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Intel chief: Russia besieged by foreign spies

Foreign espionage is on the increase in Russia and foreigners are not taking Moscow’s “war on terrorism” seriously, the head of the state security service was quoted as saying Thursday.
/ Source: Reuters

Foreign espionage is on the increase in Russia and foreigners are not taking Moscow’s “war on terrorism” seriously, the head of the FSB state security service was quoted as saying on Thursday.

Nikolai Patrushev’s comments suggesting encirclement by Russia’s enemies coincided with broader moves against foreign organizations in Russia.

Parliament gave outline approval on Wednesday to a bill that will limit the right of non-governmental groups (NGOs) to employ non-Russians or receive foreign funding.

“Espionage activity is not only not weakening, but is increasing,” Patrushev said in an interview published in the official daily Rossiiskaya Gazeta.

The remarks by Patrushev bore overtones of the Soviet era, underscoring the strong grip that the security and military establishment now exerts under President Vladimir Putin.

Patrushev, a close ally of Putin’s, said some 20 foreign agents had been arrested this year, three of them caught red-handed. Another 65 people linked to foreign spies had been stopped from operating he said, without elaborating.

“Despite the fact that security services are concentrating significant efforts on the fight against terrorism, opposing foreign espionage remains one of our main priorities.”

The FSB, the main successor to the Soviet-era KGB, has previously expressed concern that foreign states are working to undermine Russian influence in the former Soviet Union by organizing democratic revolutions in Ukraine and elsewhere.

On Thursday, Patrushev accused foreign states -- by implication Britain and the United States -- of failing to give Russia the backing it needs in fighting terrorism.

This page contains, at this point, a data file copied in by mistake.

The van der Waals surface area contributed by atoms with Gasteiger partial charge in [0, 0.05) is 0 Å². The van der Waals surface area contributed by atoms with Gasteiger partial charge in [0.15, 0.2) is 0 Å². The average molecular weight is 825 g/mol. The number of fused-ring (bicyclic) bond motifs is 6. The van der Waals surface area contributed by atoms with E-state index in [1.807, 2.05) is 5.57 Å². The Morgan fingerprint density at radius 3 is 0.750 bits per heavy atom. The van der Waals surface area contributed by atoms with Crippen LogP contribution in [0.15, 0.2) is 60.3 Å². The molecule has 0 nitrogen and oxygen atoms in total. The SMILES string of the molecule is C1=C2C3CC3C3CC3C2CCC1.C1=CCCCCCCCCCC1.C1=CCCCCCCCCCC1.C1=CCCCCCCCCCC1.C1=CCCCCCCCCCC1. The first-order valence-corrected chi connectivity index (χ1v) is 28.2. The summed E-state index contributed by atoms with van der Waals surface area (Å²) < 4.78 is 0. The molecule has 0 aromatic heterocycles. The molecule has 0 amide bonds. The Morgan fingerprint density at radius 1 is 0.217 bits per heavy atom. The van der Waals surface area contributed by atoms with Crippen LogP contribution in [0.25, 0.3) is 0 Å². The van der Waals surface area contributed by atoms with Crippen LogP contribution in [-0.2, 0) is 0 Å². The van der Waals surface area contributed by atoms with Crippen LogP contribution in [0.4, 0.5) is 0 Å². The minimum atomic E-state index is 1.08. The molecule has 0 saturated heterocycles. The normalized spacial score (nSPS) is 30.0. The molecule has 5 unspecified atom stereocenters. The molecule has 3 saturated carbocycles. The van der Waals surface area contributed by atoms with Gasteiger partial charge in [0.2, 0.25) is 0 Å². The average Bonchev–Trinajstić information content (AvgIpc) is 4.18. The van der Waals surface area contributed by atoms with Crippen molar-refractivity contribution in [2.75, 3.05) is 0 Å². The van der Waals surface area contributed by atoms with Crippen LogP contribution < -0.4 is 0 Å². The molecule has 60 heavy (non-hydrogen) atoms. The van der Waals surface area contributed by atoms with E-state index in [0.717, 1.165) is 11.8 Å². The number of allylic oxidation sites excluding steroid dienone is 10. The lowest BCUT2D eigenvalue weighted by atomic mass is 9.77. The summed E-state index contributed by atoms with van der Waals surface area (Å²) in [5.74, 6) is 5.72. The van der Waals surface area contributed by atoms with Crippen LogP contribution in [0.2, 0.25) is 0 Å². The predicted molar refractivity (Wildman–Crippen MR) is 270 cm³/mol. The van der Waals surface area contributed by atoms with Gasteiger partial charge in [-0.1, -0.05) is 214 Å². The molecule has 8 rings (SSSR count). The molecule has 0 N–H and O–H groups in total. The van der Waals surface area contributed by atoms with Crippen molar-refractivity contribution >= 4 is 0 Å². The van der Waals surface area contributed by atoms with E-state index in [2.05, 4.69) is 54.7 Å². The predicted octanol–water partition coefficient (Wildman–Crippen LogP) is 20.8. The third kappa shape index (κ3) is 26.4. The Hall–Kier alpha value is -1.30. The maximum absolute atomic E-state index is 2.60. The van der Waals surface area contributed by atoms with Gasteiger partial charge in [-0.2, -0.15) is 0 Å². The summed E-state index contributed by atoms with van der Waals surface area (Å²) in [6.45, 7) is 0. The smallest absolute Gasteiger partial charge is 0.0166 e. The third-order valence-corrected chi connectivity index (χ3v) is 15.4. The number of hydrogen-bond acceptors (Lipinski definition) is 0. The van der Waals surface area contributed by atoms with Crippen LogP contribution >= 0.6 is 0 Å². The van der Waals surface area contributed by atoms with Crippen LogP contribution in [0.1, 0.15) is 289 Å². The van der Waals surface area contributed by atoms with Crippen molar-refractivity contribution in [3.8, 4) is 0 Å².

“We are not feeling the international support for our efforts in the war against terrorism that we have been counting on,” he said.

“The practice of double standards in assessing events continues. How else can you explain that fact that the leaders and ideologists of terrorists trying to stimulate anti-Russian sentiments have found asylum in certain countries?”

Two men singled out
He singled out two men living in London exile, Chechen rebel Akhmed Zakayev and Boris Berezovsky, a once-influential businessman who has fiercely attacked Putin for the Chechen war since fleeing Russia.

Chechen leader Ilyas Akhmadov, who has received asylum in the United States, was also seen as a particular threat.

Moscow considers its war to crush separatism in Chechnya to be part of the war on terrorism, and Patrushev said Russia was still under attack from international terrorists who were sending people “educated abroad” and money to infiltrate local Muslim groups.

“The FSB considers it necessary to make credit organizations and their managers more answerable for the financing of terrorist activities and the organized crime which is closely linked to it,” he said, giving no further details.

Under the bill passed in the first reading by the State Duma (lower house) of parliament on Wednesday, charities would be restricted from receiving foreign cash in what has been called a general move to isolate Russians from the influence of the West.

Analysts say the concern was sparked by officials’ fears that Ukraine’s pro-Western “Orange Revolution” could repeat itself in Moscow.